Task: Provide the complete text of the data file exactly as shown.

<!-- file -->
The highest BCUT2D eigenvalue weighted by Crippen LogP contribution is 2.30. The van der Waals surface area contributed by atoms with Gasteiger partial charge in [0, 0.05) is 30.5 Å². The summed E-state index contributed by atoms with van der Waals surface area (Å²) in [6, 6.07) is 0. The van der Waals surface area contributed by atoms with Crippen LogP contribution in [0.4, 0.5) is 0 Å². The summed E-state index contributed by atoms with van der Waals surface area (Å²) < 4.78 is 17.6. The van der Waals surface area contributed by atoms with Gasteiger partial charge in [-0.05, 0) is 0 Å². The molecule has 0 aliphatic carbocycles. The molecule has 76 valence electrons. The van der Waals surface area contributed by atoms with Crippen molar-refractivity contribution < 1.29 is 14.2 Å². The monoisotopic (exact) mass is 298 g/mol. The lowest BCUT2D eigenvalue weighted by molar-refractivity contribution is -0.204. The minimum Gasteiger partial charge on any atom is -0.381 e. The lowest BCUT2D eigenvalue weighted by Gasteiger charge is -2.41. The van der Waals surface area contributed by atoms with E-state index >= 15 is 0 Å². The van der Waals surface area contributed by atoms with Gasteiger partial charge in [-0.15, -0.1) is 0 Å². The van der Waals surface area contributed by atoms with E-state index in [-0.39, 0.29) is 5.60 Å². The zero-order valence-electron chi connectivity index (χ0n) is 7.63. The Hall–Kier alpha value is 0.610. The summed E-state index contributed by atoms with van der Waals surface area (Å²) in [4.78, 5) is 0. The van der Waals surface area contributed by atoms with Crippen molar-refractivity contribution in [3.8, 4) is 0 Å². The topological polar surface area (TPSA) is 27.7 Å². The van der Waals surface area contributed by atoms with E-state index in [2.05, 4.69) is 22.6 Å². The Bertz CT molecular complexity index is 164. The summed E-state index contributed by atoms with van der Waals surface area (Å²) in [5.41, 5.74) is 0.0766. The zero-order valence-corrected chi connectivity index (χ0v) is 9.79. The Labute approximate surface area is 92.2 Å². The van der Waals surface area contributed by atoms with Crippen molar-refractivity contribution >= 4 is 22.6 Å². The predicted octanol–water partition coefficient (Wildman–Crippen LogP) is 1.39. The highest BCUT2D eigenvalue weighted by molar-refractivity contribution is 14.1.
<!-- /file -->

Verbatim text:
The highest BCUT2D eigenvalue weighted by Crippen LogP contribution is 2.30. The van der Waals surface area contributed by atoms with Gasteiger partial charge in [0, 0.05) is 30.5 Å². The summed E-state index contributed by atoms with van der Waals surface area (Å²) in [6, 6.07) is 0. The van der Waals surface area contributed by atoms with Crippen LogP contribution in [0.4, 0.5) is 0 Å². The summed E-state index contributed by atoms with van der Waals surface area (Å²) < 4.78 is 17.6. The van der Waals surface area contributed by atoms with Gasteiger partial charge in [-0.05, 0) is 0 Å². The molecule has 0 aliphatic carbocycles. The molecule has 76 valence electrons. The van der Waals surface area contributed by atoms with Crippen molar-refractivity contribution < 1.29 is 14.2 Å². The monoisotopic (exact) mass is 298 g/mol. The lowest BCUT2D eigenvalue weighted by molar-refractivity contribution is -0.204. The minimum Gasteiger partial charge on any atom is -0.381 e. The lowest BCUT2D eigenvalue weighted by Gasteiger charge is -2.41. The van der Waals surface area contributed by atoms with E-state index >= 15 is 0 Å². The van der Waals surface area contributed by atoms with Gasteiger partial charge in [-0.15, -0.1) is 0 Å². The van der Waals surface area contributed by atoms with E-state index in [-0.39, 0.29) is 5.60 Å². The zero-order valence-electron chi connectivity index (χ0n) is 7.63. The Hall–Kier alpha value is 0.610. The summed E-state index contributed by atoms with van der Waals surface area (Å²) in [4.78, 5) is 0. The van der Waals surface area contributed by atoms with Crippen molar-refractivity contribution in [3.8, 4) is 0 Å². The topological polar surface area (TPSA) is 27.7 Å². The van der Waals surface area contributed by atoms with E-state index in [2.05, 4.69) is 22.6 Å². The Bertz CT molecular complexity index is 164. The summed E-state index contributed by atoms with van der Waals surface area (Å²) in [5.41, 5.74) is 0.0766. The zero-order valence-corrected chi connectivity index (χ0v) is 9.79. The Labute approximate surface area is 92.2 Å². The van der Waals surface area contributed by atoms with Crippen molar-refractivity contribution >= 4 is 22.6 Å². The predicted octanol–water partition coefficient (Wildman–Crippen LogP) is 1.39. The highest BCUT2D eigenvalue weighted by molar-refractivity contribution is 14.1.